7. Leafy Greens
One of the most nutrient-dense plant food options is leafy green vegetables. They provide a good dose of vitamins A, C, and E, folate, zinc, magnesium, manganese, and antioxidant polyphenols. So, load up your plate with arugula, chard, kale, mustard greens, spinach, and the like to provide the nutrients your body needs to help lower inflammation, boost immunity, and support healing.
8. Cruciferous Vegetables
Broccoli, cauliflower, Brussels sprouts, kale, and cabbage are all well-known for their potent benefits for health. They’re rich in vitamins, minerals, and antioxidants. This includes vitamin C, B vitamins, and glucosinolates, which are used by the body to help promote immune health and collagen production.
While you’ll likely want to reduce sugar as your body is healing (as sugar can decrease the body’s ability to heal), that doesn’t mean you have to give up sweet treats. Berries, for instance, provide a big burst of flavor in a small serving. Plus, they’re loaded with nutrients that help the body heal. They’re a fantastic source of vitamin C, for example. C is needed for the body to produce collagen, which has a whole host of benefits for healing (see above). And berries also provide anthocyanins, antioxidants that give berries their vibrant color and also provide healing benefits, including reducing inflammation and supporting a healthy immune response.
10. Sweet Potatoes
Along with other orange-colored plant foods, sweet potatoes are rich in carotenoids, which are vital for a healthy immune response. In addition, the body needs energy to heal, and healthy complex carbs provide this necessary fuel. They also provide compounds that have been shown to help cells repair, such as hexokinase and citrate synthase, as well as more common vitamins and minerals like vitamin C and manganese.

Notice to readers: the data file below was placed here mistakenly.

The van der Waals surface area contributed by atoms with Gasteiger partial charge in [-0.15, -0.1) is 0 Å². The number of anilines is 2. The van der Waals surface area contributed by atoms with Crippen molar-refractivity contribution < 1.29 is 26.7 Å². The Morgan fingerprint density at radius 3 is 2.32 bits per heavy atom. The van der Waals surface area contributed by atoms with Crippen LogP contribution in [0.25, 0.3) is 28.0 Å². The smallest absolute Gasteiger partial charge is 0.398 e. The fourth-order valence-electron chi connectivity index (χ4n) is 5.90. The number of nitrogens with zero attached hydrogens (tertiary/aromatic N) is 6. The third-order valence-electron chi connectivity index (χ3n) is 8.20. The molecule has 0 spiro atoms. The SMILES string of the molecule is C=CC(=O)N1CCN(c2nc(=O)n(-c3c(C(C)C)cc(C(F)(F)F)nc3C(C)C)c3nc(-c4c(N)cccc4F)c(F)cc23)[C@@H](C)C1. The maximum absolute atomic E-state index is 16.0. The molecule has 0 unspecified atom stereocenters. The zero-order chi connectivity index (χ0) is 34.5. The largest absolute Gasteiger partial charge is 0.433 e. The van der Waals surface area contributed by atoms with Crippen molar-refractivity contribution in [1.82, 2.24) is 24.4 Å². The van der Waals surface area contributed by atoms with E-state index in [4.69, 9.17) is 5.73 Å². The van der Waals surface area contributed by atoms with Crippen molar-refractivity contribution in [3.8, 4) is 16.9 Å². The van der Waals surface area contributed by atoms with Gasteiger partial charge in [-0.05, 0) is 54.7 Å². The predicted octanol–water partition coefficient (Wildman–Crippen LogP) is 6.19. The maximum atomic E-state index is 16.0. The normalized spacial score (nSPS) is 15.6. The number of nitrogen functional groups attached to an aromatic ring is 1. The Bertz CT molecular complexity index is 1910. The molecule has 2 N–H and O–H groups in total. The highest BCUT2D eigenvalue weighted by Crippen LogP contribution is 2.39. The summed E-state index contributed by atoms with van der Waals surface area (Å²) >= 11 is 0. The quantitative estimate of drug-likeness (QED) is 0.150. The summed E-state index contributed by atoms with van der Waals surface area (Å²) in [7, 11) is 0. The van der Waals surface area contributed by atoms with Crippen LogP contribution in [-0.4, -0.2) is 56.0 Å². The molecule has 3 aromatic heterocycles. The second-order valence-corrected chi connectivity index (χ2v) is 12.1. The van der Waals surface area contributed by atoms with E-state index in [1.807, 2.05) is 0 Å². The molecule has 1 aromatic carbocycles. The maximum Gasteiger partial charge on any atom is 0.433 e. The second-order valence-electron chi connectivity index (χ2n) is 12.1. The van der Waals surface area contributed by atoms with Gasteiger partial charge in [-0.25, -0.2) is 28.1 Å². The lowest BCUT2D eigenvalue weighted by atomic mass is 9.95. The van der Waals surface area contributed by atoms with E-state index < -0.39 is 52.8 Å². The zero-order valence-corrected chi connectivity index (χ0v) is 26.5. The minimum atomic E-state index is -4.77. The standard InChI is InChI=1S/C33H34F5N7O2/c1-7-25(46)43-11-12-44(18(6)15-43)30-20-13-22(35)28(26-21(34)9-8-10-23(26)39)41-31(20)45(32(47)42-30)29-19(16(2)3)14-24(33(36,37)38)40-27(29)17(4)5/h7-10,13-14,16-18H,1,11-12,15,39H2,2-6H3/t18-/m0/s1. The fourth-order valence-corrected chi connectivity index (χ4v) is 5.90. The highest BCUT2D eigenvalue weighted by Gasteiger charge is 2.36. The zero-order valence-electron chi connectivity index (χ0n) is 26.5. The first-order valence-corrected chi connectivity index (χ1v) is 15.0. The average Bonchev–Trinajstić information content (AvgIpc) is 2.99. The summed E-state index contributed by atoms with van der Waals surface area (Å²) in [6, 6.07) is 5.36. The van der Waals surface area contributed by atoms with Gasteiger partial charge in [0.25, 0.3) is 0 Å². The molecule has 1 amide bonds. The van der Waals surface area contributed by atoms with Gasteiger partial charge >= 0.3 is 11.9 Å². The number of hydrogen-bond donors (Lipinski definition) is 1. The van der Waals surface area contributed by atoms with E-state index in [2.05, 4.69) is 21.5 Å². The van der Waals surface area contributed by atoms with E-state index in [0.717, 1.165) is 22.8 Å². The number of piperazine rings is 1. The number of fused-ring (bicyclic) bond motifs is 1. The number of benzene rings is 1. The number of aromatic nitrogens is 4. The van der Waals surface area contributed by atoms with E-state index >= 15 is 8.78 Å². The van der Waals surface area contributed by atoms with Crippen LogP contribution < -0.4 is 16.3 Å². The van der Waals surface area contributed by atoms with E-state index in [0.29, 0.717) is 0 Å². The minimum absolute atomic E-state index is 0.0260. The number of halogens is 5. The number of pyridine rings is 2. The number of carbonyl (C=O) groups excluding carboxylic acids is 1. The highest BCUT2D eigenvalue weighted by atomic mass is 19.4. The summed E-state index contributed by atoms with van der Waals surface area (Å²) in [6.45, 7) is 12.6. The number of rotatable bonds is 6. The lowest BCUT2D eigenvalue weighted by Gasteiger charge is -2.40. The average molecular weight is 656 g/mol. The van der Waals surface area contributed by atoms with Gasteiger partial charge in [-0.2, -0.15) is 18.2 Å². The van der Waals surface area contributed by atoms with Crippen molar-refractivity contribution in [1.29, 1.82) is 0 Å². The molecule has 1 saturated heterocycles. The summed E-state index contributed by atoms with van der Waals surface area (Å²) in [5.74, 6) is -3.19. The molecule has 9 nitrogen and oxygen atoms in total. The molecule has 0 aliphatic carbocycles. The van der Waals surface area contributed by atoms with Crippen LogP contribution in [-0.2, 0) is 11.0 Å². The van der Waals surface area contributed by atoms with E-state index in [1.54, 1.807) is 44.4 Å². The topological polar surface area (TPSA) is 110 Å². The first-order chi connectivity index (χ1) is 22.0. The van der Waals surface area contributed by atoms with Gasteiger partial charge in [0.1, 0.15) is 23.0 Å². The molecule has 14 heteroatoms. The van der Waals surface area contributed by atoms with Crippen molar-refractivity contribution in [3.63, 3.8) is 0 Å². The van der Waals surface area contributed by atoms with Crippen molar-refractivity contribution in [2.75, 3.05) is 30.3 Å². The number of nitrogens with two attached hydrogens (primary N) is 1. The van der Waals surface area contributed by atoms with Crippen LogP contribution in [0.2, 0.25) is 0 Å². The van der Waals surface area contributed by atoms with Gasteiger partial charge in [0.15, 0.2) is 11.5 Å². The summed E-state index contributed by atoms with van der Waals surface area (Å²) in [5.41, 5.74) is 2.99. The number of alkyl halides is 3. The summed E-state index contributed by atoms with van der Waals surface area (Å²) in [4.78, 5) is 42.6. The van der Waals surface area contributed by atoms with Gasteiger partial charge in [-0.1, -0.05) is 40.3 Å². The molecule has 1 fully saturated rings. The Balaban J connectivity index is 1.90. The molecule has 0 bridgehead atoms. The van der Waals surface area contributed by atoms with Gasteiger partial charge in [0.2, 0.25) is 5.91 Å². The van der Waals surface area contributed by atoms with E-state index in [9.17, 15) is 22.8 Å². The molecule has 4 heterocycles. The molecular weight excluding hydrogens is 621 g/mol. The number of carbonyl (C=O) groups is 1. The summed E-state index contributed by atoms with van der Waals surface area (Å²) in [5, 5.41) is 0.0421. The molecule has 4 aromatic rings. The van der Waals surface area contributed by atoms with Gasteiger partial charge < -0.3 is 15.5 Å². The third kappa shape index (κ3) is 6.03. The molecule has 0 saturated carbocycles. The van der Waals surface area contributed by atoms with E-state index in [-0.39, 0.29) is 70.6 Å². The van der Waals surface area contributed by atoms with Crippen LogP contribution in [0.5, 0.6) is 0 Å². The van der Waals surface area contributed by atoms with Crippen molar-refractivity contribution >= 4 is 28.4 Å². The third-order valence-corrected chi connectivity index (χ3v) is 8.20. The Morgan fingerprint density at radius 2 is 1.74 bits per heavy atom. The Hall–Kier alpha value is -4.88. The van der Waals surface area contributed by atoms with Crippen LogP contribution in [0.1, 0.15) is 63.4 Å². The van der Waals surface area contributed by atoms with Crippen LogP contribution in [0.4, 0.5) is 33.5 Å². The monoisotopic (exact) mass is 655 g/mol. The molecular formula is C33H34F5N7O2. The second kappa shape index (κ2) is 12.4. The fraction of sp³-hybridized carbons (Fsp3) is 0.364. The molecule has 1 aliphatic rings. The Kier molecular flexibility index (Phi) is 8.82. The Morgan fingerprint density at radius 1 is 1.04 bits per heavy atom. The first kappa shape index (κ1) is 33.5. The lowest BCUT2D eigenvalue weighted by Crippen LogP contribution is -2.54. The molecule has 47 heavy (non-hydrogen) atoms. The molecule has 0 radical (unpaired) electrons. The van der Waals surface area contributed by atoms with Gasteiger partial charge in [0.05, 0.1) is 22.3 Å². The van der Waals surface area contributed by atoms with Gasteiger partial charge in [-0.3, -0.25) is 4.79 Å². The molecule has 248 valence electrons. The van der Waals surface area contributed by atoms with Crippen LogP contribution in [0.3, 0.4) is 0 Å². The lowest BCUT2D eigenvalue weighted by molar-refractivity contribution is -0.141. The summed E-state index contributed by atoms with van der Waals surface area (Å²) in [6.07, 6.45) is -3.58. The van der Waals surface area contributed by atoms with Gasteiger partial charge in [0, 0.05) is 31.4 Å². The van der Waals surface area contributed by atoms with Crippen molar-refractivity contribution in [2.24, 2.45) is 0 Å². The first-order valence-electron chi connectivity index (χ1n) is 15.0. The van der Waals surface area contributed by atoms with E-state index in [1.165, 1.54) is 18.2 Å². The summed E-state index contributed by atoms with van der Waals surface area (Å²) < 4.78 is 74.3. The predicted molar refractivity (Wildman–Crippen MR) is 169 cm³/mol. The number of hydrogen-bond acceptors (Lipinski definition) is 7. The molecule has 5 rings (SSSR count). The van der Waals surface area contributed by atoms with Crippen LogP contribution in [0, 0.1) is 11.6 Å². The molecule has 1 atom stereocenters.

11. Whey Protein
Another simple way to consume more protein and the amino acids it provides is to use a whey protein supplement. Interestingly, whey has even been found in studies to benefit folks recovering from burns and wounds.
Another food that has a positive effect on inflammation, immune functioning, as well as gut health includes a variety of mushrooms. Mushrooms are rich in fiber, calcium, vitamin D, and zinc—all nutrients needed to support recovery.
13. Nuts and Seeds
Walnuts, flaxseeds, almonds, sunflower seeds, pecans, and hemp are all healthy choices that may help fuel your recovery. They’re rich in plant-based protein, healthy fats (including omega-3), vitamins, and minerals like vitamin E, zinc, magnesium, and manganese that have been shown to support the immune system.
14. Green Tea (or Black, White, or Oolong)
Rich in polyphenols, which are antioxidants our bodies use to help support healing, any type of tea is perfect for a soothing beverage on your healing foods menu.
Healing Foods: A Wrap-Up
Now that you know what healing foods to add to the menu, are there any foods to avoid? Indeed, there are, including:
- Refined grains like pasta, bread, cereals, and rice
- Added sugars as found in candies, cookies and other baked treats, juices, and soda
- Refined fats such as ultra-refined vegetable oils, shortening, and fried foods
- Farmed fish and conventionally produced meats, dairy, and poultry
- Ultra-processed foods, such as chips, crackers, processed meats, etc.
In addition to eating a nutrient-rich diet, you can help the body heal by ensuring you:
- Get enough rest, including quality sleep.
- Drink plenty of water to stay hydrated to support your skin and muscles as they heal and to recover from a fever or diarrhea, which can both dehydrate the body
- Avoid alcohol, which can impair healing
- Steer clear of smoking, which can suppress the immune system, damage collagen, and potentially lead to vitamin and mineral deficiencies.
Here’s to foods that help you heal for a fast recovery, no matter what your setback has been!